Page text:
The missional church conversation has gone astray… we need a course correction!
Mission across Christian history has gotten a bad reputation. Consider for instance the “replacement model,” a missionary method that attempted to “wipe the slate clean.” Missionaries, with imperial support, were to replace the culture with “Christian” culture. An example often cited would be the conquest of the so called “New World” (Latin America 1493-1800) in which Indian religions were seen as animalistic, demonic, and idolatrous. Christian Spaniards viewed themselves as commissioned by God to propagate the faith, as “divine providence.” This led to widespread abuse, bloodshed, and enslavement.
Or consider the “ennoblement model” of mission in which the missionary’s culture was viewed as superior and the goal was “elevating the recipient culture” to a shared place of ennoblement. An example is the General Evangelical Protestant Mission Association that began in 1884. The missionary worked with the country’s intelligentsia to increase literary, educational, and spiritual growth, opening kindergartens, hospitals, and nursing homes. The progressive development of the world was facilitated through Christianity… the kingdom of God in the earth. “Culture” had elitist undertones, with Europeans and North Americans being considered superior. Missionaries were academically educated, and cultures would be advanced through means of education until they reached the “pinnacle” of Euro-Christian culture. In the nationalist narrative of mission and evangelism, churches become the handmaiden of empire.
The flaws and heartbreak of these missionary approaches are obvious.
The missional church conversation in recent decades was an attempt to divorce mission from a colonial, attractional, propositional form of Christendom concerned with expansion, hierarchical power, and “conversion of the heathen.”
Missional is derived from the term Missio Dei (Latin for mission of God). In the basic sense, missio means “sent” and comprehends mission as a primary attribute of God.
David Bosch, a leading voice in the missional movement, wrote, “The classical doctrine on the missio Dei as God the Father sending the Son, and God the Father and the Son sending the Spirit was expanded to include yet another ‘movement’: Father, Son, and Holy Spirit sending the church into the world.”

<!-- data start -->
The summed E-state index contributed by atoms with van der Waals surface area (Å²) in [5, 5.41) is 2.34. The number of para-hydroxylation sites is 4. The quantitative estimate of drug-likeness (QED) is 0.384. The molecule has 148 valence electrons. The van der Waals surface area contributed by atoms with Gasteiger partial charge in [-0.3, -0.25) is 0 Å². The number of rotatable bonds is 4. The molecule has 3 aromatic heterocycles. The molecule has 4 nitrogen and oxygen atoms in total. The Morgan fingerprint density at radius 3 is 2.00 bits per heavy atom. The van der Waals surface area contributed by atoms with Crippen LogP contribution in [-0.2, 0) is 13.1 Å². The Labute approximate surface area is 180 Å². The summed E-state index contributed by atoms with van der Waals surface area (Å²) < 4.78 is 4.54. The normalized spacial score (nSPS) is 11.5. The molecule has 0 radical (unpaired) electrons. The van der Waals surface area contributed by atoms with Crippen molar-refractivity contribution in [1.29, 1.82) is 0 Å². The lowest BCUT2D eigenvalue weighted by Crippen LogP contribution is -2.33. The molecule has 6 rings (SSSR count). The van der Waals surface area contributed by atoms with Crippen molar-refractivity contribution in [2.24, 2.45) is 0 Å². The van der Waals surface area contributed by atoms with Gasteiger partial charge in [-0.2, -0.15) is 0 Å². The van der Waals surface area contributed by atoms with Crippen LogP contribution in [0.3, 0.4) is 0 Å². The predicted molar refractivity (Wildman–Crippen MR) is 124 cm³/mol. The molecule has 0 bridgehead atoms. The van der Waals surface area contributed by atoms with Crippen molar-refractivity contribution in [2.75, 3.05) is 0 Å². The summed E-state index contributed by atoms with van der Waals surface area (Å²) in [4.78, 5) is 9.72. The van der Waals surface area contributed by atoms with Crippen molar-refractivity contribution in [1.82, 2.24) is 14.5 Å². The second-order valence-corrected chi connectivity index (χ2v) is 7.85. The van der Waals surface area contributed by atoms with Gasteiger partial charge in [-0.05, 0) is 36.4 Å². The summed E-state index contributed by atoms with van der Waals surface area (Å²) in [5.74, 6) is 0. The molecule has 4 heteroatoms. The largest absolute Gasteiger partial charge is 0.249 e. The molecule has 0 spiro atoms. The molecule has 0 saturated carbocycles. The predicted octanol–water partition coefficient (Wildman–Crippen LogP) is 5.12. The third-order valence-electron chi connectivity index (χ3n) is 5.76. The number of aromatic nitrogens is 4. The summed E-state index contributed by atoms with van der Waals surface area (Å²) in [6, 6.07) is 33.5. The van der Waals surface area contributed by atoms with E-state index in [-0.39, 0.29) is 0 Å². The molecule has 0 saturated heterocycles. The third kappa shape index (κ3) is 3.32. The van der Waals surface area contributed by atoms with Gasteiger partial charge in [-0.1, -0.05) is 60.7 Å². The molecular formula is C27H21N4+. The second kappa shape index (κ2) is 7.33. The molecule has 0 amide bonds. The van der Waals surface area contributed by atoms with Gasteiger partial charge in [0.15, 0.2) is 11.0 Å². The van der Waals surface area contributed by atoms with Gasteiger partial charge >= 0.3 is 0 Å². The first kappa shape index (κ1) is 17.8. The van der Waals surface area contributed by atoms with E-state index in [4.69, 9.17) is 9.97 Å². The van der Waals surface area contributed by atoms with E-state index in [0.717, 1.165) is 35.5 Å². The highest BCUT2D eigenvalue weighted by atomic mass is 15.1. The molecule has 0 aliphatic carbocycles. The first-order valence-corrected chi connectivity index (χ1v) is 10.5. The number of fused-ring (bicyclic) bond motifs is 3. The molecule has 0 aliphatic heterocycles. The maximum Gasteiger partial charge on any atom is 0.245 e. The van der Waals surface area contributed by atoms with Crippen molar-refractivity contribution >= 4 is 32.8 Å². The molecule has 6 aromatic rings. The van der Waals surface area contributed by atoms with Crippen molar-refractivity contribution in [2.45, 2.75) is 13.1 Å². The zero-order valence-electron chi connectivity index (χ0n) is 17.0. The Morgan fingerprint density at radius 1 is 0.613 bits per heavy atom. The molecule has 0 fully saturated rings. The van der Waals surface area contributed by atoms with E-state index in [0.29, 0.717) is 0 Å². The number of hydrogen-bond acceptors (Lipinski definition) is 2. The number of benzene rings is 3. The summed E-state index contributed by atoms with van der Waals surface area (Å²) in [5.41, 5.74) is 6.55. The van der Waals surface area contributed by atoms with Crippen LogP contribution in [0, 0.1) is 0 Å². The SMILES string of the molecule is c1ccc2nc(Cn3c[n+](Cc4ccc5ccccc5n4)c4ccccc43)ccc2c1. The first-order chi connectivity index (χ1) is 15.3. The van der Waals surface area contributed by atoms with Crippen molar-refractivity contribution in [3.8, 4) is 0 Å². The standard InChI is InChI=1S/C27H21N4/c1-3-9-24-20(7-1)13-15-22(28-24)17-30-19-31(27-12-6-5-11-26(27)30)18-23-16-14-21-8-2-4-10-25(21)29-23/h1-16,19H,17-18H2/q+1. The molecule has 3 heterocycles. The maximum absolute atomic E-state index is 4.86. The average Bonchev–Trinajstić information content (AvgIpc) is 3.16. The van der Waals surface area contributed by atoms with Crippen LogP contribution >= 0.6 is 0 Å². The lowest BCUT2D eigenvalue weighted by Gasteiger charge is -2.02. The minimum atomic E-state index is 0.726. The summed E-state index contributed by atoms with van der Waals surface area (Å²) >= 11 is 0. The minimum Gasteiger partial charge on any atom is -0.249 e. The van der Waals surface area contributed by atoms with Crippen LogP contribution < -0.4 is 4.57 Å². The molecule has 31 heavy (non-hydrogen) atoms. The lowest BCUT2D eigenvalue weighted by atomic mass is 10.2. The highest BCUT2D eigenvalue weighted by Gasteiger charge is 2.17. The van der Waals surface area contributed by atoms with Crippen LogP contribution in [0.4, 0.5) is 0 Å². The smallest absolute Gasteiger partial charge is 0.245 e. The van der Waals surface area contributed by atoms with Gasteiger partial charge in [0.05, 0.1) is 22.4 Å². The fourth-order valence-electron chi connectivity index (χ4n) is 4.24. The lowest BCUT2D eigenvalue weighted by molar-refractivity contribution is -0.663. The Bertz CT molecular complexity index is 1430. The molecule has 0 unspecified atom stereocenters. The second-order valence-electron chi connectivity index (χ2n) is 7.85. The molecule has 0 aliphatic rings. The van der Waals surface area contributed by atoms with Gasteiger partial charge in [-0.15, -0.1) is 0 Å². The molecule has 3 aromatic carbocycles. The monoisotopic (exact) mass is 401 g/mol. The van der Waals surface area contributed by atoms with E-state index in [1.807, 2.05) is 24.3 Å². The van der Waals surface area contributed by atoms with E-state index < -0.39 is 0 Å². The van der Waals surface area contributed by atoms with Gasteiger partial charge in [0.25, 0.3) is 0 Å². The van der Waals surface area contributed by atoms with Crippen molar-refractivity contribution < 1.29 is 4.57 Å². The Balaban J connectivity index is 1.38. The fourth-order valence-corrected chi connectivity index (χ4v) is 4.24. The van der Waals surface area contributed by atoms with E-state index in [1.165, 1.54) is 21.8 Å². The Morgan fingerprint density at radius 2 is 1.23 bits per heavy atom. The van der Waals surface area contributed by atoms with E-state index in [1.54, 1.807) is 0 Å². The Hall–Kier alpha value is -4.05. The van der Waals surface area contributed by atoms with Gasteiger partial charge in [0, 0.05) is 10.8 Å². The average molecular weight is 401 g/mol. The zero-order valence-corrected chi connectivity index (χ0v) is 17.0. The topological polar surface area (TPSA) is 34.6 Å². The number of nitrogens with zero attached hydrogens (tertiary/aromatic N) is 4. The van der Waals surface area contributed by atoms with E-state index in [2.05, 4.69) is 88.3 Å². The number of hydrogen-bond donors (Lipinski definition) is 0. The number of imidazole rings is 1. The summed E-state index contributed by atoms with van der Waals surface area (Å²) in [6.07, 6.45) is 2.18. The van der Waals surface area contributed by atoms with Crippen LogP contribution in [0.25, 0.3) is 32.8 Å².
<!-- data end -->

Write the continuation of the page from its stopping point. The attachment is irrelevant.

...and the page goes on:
The risen Jesus breathes the Holy Spirit on the disciples and says, “As the Father sent me, so I am sending you” (John 20:21 CEB). In the seeking and sending nature of the Trinity, God’s own life demonstrates a communion in which oneness and diversity are shared in a divine dance of “making room,” for each other. Father sends the Son, Father and Son send the Spirit. The Church, sent in the power of the Spirit, is a continuation of God’s missional activity.
The missio Dei was born from a reconnection of mission with the life of the Trinity. This missiological framework allowed for mission to no longer be subservient to ecclesiology or soteriology. Rather mission is the purpose of the church and sharing life together in Christ. Mission is not something the church does, it is something God is up to, and we get to join in.
It seems the missional church movement, with all its profound contributions to the wider church, has been steadily losing its center. In the US, it has lacked theological diversity, fallen into the cult of success, and been hijacked by the Church Growth movement. The “why” of the missional church seems to be more about slick strategies, gurus, and propping up decline. Somewhere in the milieu it seems to have lost some of its founding convictions. Perhaps a simple course correction can help?
As history shows, to emphasize mission to the detriment of compassion is a harmful endeavor.
I’ve spent over a decade of my life living, reflecting, writing, and teaching about the missio Dei.
But recently I’ve discovered a stream of God’s being seemingly forgotten… the passio Dei. In fact, an understanding of missio Dei that is not deeply rooted in the passio Dei is flawed. God is a missional God, because God is a compassionate God.
Mission is not, after all, an “attribute of God.” Love is an attribute of God. Consider the two key words that define God’s nature in Scripture.
חֶסֶד (ḥeseḏ, see Exo 34:6): Old Testament description of God’s primary attribute, “goodness, kindness, faithfulness… unfailing love.”